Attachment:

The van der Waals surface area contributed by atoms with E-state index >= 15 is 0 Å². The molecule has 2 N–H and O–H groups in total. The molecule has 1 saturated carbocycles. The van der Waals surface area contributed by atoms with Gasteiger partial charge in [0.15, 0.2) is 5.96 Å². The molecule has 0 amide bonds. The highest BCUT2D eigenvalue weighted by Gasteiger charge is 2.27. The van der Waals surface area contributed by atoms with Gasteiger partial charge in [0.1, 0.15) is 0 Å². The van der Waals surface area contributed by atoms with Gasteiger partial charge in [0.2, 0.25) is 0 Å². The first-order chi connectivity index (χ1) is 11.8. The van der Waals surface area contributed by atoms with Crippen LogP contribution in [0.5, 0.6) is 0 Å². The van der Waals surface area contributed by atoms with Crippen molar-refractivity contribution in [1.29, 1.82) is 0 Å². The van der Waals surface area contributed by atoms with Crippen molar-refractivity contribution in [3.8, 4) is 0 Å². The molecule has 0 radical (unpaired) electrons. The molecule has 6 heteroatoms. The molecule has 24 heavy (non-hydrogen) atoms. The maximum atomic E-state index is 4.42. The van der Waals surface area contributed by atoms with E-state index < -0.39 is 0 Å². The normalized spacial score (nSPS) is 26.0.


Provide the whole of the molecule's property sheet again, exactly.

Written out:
The van der Waals surface area contributed by atoms with E-state index >= 15 is 0 Å². The molecule has 2 N–H and O–H groups in total. The molecule has 1 saturated carbocycles. The van der Waals surface area contributed by atoms with Gasteiger partial charge in [0.15, 0.2) is 5.96 Å². The molecule has 0 amide bonds. The highest BCUT2D eigenvalue weighted by Gasteiger charge is 2.27. The van der Waals surface area contributed by atoms with Gasteiger partial charge in [0.1, 0.15) is 0 Å². The van der Waals surface area contributed by atoms with Gasteiger partial charge in [0.2, 0.25) is 0 Å². The first-order chi connectivity index (χ1) is 11.8. The van der Waals surface area contributed by atoms with Crippen LogP contribution in [0.5, 0.6) is 0 Å². The van der Waals surface area contributed by atoms with Crippen molar-refractivity contribution in [1.29, 1.82) is 0 Å². The van der Waals surface area contributed by atoms with Crippen molar-refractivity contribution in [3.8, 4) is 0 Å². The molecule has 0 radical (unpaired) electrons. The molecule has 6 heteroatoms. The molecule has 24 heavy (non-hydrogen) atoms. The maximum atomic E-state index is 4.42. The van der Waals surface area contributed by atoms with E-state index < -0.39 is 0 Å². The normalized spacial score (nSPS) is 26.0.